Vegetable and meat consumption trends in the UK

tesco plant chef
Courtesy: Tesco

To May’s point about flexitarianism, there has been a drop in meat-eating in the UK. Government data from 2023 showed that meat consumption was at its lowest since records began almost half a century ago. So it perhaps may come as a surprise that fresh meat was actually one of the fastest-growing sectors in terms of retail sales, which were up by £352.5M.

However, inflation is key here: for example, the rise in sales for chicken (the top-performing food) was largely driven by a 13.4% price hike. This is why it wasn’t just meat intake that saw record lows among Brits – dairy went through the same thing. Those government figures also showed that Brits were eating 6% fewer fruits and vegetables than pre-pandemic levels.

But the renewed optimism for vegetables – at least according to Tesco’s data – can be explained by inflation too. A 1,000-person survey in October found that 62% of Brits feel plant-based meats cost much more than their conventional counterparts, with a fifth citing costs as the biggest reason for reducing their intake of these alternatives. Whole foods like vegetables will always be cheaper than meat analogues, so are naturally an appealing option for consumers with squeezed wallets.

This survey can explain the growing interest in whole cuts as well. For 66% of consumers, plant-based meat products taste much worse than their conventional counterparts, while 51% cite taste/texture as the biggest reason for reducing their consumption of meat alternatives. With whole cuts, which mimic the texture of muscle fibres in meat, consumers get the same mouthfeel and an elevated flavour experience.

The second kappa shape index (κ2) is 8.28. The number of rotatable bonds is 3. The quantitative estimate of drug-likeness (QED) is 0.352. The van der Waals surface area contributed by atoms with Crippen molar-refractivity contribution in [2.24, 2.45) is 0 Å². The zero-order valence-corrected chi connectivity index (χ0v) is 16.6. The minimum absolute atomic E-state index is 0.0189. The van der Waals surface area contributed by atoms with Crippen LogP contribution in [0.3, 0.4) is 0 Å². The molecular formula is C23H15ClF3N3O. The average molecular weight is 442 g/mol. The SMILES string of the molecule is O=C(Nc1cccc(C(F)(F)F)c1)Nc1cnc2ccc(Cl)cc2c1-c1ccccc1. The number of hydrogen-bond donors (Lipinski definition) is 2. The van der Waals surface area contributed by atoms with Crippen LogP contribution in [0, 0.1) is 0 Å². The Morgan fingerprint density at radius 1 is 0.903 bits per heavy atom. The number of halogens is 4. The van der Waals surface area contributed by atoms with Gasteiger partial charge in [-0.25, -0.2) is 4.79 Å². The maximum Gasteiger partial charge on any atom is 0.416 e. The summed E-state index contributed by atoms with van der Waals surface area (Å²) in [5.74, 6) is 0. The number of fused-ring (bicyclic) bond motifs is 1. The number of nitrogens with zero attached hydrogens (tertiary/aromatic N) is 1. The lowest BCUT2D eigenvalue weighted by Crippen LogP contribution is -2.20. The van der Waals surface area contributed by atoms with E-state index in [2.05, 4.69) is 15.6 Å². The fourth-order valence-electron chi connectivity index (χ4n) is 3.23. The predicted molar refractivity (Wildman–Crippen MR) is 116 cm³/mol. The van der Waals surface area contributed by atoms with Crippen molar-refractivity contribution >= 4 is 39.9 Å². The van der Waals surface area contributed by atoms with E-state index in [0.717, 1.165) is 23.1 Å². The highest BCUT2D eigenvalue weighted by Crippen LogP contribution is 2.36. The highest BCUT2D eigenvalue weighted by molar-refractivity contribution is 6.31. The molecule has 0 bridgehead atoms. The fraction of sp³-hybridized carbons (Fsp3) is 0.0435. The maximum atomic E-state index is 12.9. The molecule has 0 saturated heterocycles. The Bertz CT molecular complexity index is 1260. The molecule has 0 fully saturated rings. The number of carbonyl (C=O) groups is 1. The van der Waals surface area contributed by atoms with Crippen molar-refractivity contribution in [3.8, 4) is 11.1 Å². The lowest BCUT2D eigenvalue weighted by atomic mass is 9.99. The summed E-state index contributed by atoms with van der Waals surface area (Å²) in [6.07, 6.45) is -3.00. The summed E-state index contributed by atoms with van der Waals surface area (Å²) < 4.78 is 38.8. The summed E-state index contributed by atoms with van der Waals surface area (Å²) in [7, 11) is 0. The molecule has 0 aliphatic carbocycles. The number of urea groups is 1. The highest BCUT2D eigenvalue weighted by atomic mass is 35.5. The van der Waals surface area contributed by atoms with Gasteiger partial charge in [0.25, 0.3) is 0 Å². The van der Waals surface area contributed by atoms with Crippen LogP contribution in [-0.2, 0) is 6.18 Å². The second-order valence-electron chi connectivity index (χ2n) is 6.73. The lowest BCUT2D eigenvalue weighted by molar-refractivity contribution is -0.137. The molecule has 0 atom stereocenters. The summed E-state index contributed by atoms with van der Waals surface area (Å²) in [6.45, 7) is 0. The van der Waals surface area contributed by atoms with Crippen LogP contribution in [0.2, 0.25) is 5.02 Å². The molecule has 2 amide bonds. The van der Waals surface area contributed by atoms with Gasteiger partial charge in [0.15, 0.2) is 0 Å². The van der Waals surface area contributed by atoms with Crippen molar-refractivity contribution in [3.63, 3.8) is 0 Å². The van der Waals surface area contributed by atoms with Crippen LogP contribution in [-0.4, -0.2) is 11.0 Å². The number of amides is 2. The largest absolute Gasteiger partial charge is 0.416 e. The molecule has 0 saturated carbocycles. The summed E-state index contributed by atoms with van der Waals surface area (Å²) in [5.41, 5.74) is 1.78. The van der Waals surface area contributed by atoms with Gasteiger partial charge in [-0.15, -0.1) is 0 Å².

These products are thus effective gateways into plant-based eating for meat-eaters looking to become flexitarians. There’s some way to go, though. A 2,003-person YouGov survey published in January shows that only 13% of Brits consider themselves flexitarian, which is a three-point drop from two years ago. Conversely, 73% call themselves meat-eaters, a three-point rise from January 2022. The poll revealed that only 2% of Brits are vegans, and 5% vegetarians. In contrast, research by Finder – published in January as well – estimated that 4.7% of UK adults follow a plant-based diet.

Either way, what’s clear is that food prices and associated health aspects are increasingly important for Brits, and vegetables will go a long way in alleviating those concerns. Tesco’s own-label Plant Chef range, which has over 180 items, features products like Vegetable Fingers, Spicy Bean Burgers and Katsu Style Veggie Crispbakes, alongside meat analogues too, in a bid to appeal to a wide range of consumers.

Even after cutting its private-label SKUs by over 500, the grocer managed to grow value sales by 10% with an innovation focus on “fast-growing categories such as plant-based”, with the five new frozen Plant Chef ranges rolled out this Veganuary. It was also the retailer that introduced Wicked Kitchen to the world. With a strong plant-based pedigree, Tesco will be hopeful of turning the category’s fortunes around in the UK this year.


  • Anay Mridul

    Anay is Green Queen's resident news reporter. Originally from India, he worked as a vegan food writer and editor in London, and is now travelling and reporting from across Asia. He's passionate about coffee, plant-based milk, cooking, eating, veganism, food tech, writing about all that, profiling people, and the Oxford comma.